When planning and designing a cloud solution, the location of the service and its data is of great consideration in terms of datasovereignty .
In my experiences when discussing cloud design, I may bring up an Azure service for consideration that is beyond the standard VM, storage account, app service but something complements or supplements the solution like azure app insights, power bi premium/embedded, backups, CDN, logging or an azure ad tenant. Now, can we simply assume they will be available in the desired region? No necessarily. To check we can go to an online tool Products available by region
An example looks as follows:
One thing to point out and be aware are services that are located in Non-regional.
Non-regional is defined as “where there is no dependency on a specific Azure region”
Some examples are CDN, Azure AD, Azure MFA, Traffic manager, Power BI Embedded…
Updated Aug. 28, 2019 – The latest version of this download is v5.6.2019 and was updated May 15, 2019. If you already have these templates you should update to the latest.
The Microsoft Azure, Cloud and Enterprise Symbol / Icon Set is a free download from Microsoft which provides a set of resources to represent features of and systems that use Microsoft Azure and related cloud and on-premises technologies.
The download comes with Visio stencils, along with PNG and SVG images.
Download the ZIP file by clicking the Download button and saving the file to your hard disk.
Remove any previous versions of the symbol set so you can avoid duplicate and deprecated symbols.
Extract the contents of the ZIP file to a separate directory. If you intend to use the Visio stencils, we suggest the My Shapes directory.
Open the instructions and read it to get started.
Open the .vss, vsd or .svg files with Microsoft Visio. Open the PNG directory by extracting the contents to a folder and browsing the contents of the folder. Drag and drop or open a PNG file in your drawing application. Load SVGs into any app that accepts them. Visio will open SVGs.
Note: The website for the download mentions support for PowerPoint. Their originally was a PowerPoint file that came with the file download but that has since been deprecated as it’s just as easy to add images to PowerPoint
Microsoft’s Garage lab has announced a new Ink to Code app that will take your digital ink sketches and turn them into an actual application. Ink to Code is a UWP app that enables developers to draw a wire frame sketch and then export that sketch into source code for use in Visual Studio.
Urban legend has it that some of the greatest ideas in history started with a napkin. The Gettysburg Address, the poem that gave way to the U.S. National Anthem, and the premise of the Harry Potter series—each were reportedly born into the world through the medium of sketches on scrap paper—and when app creators put pen to paper for their ideas, this is often a canvas of choice. While rapid prototyping with the napkin and the whiteboard holds its charms, less charming is the prospect of translating quick sketches into working code. – Lainie Huston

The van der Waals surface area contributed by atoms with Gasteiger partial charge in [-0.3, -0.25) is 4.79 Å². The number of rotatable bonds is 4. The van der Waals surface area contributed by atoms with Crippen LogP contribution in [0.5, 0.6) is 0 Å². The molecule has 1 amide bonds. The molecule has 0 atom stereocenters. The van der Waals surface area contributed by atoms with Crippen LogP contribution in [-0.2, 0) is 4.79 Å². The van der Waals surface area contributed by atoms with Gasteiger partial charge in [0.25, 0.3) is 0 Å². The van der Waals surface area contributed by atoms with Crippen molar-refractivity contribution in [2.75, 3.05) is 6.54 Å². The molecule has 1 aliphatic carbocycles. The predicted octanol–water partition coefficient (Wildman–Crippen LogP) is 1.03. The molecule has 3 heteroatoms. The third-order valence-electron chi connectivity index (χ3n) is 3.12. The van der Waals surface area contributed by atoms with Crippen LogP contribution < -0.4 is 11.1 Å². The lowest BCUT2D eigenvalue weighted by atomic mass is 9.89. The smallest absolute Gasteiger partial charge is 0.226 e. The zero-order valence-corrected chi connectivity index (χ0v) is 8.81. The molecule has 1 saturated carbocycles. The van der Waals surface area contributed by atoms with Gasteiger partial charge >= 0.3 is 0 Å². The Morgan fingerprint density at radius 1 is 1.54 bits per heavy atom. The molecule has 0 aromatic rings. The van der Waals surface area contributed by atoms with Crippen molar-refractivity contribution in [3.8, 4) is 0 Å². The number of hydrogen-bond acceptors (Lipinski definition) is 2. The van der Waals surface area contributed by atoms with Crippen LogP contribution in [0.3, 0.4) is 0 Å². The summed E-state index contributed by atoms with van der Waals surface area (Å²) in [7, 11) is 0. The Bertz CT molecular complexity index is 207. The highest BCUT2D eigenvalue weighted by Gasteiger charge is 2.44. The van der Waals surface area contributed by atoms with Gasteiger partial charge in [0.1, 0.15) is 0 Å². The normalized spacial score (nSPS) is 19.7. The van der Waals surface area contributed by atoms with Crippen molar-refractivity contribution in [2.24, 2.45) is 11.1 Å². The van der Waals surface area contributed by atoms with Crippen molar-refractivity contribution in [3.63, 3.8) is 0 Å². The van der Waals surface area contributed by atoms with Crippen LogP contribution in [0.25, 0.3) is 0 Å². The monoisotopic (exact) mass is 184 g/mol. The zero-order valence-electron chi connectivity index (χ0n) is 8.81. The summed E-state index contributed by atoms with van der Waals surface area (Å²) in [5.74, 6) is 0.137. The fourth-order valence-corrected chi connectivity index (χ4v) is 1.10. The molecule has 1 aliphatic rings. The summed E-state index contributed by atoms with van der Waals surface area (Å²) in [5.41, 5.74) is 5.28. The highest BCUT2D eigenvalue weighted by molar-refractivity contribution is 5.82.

Ink to Code is supposed to use artificial intelligence and automation to create the code from the wire frame sketches and at this time only supports basic visual elements like labels, text fields, images and buttons. This visual element recognition is similar to what you can find in the Microsoft Whiteboard (Preview) app, which you can download from the Microsoft Store.
This app currently supports Android and Windows UWP apps. At this time the app doesn’t seem to be available on the Microsoft Store, so keep an eye out for it.
I came across a great software development post on Hackernoon called We Can’t Do That In One Sprint. This is basically where Product comes to the development team with an idea of a new feature or product and they want to know how long it will take to develop and get to production as quickly as possible.
Too often have I experienced what is outlined in this article. I agree that it’s best to do small chunks of work and get it out to production and then iterate on the feature. What I find is that this fails when Product doesn’t give Development enough time to iterate and cuts the timeline short and moves on. Maybe this is what the business wants/needs but sometimes it leads to features being half baked, released to production, rarely iterated on and then future features are built on this feature.
As the author says, “There is NO silver bullet. Get SOMETHING out there in one sprint.”
For some time now I’ve been looking to refresh my website with a more modern theme from WordPress. I’m using WordPress.com so I’m somewhat limited by the themes they provide online but there are many themes to choose from – both free and premium that you pay for.
After what seemed like a long journey of reviewing theme after theme after theme, I finally settled on a premium theme called Periodical. It provides some awesome customizations, like a nice menu bar at the top for anything. I choose to highlight my pages and then custom links to my social and coding accounts like Twitter, LinkedIn, Facebook, GitHub and YouTube.
I also liked the layout and font used for the content. There are many other customizations I’m playing with but so far I love this theme and highly recommend it to any other technical blogger.
Thomson Reuters has released their first Top 100 Global Technology Leaders list to define new criteria for determining leadership in the 21st century. They’ve already been tracking tons of metrics on companies all around the world for their clients, and have decided to combine it all to create this new list. Thomson Reuters feels they’ve…